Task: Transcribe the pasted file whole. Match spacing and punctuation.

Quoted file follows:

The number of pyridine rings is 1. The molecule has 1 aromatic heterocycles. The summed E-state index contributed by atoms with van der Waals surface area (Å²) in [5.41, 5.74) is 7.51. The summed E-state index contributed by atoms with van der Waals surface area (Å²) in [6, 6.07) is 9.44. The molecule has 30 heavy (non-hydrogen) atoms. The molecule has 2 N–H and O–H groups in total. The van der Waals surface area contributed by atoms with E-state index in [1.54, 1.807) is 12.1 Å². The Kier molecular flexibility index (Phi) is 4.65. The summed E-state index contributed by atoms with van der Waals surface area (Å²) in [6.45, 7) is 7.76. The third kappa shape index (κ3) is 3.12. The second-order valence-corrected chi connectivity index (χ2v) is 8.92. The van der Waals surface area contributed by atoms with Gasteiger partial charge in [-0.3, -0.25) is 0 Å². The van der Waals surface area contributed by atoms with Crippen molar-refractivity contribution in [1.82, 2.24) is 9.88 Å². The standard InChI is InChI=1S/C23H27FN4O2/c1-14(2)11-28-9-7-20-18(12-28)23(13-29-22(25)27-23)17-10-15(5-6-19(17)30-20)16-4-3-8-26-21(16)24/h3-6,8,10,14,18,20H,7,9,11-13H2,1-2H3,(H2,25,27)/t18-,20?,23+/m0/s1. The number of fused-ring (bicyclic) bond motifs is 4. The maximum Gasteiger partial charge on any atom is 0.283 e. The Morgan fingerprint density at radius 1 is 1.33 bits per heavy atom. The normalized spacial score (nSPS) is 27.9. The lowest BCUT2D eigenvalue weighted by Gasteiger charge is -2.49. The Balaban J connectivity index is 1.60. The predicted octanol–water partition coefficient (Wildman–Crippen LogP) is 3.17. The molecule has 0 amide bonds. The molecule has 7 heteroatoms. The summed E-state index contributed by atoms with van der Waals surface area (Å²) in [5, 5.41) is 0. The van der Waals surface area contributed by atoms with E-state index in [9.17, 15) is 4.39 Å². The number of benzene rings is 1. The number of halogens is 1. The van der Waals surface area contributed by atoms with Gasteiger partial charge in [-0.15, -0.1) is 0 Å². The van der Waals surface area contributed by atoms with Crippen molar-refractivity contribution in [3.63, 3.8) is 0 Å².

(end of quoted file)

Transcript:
The number of pyridine rings is 1. The molecule has 1 aromatic heterocycles. The summed E-state index contributed by atoms with van der Waals surface area (Å²) in [5.41, 5.74) is 7.51. The summed E-state index contributed by atoms with van der Waals surface area (Å²) in [6, 6.07) is 9.44. The molecule has 30 heavy (non-hydrogen) atoms. The molecule has 2 N–H and O–H groups in total. The van der Waals surface area contributed by atoms with E-state index in [1.54, 1.807) is 12.1 Å². The Kier molecular flexibility index (Phi) is 4.65. The summed E-state index contributed by atoms with van der Waals surface area (Å²) in [6.45, 7) is 7.76. The third kappa shape index (κ3) is 3.12. The second-order valence-corrected chi connectivity index (χ2v) is 8.92. The van der Waals surface area contributed by atoms with Gasteiger partial charge in [-0.3, -0.25) is 0 Å². The van der Waals surface area contributed by atoms with Crippen molar-refractivity contribution in [1.82, 2.24) is 9.88 Å². The standard InChI is InChI=1S/C23H27FN4O2/c1-14(2)11-28-9-7-20-18(12-28)23(13-29-22(25)27-23)17-10-15(5-6-19(17)30-20)16-4-3-8-26-21(16)24/h3-6,8,10,14,18,20H,7,9,11-13H2,1-2H3,(H2,25,27)/t18-,20?,23+/m0/s1. The number of fused-ring (bicyclic) bond motifs is 4. The maximum Gasteiger partial charge on any atom is 0.283 e. The Morgan fingerprint density at radius 1 is 1.33 bits per heavy atom. The normalized spacial score (nSPS) is 27.9. The lowest BCUT2D eigenvalue weighted by Gasteiger charge is -2.49. The Balaban J connectivity index is 1.60. The predicted octanol–water partition coefficient (Wildman–Crippen LogP) is 3.17. The molecule has 0 amide bonds. The molecule has 7 heteroatoms. The summed E-state index contributed by atoms with van der Waals surface area (Å²) in [5, 5.41) is 0. The van der Waals surface area contributed by atoms with E-state index in [9.17, 15) is 4.39 Å². The number of benzene rings is 1. The number of halogens is 1. The van der Waals surface area contributed by atoms with Gasteiger partial charge in [-0.15, -0.1) is 0 Å². The van der Waals surface area contributed by atoms with Crippen molar-refractivity contribution in [3.63, 3.8) is 0 Å².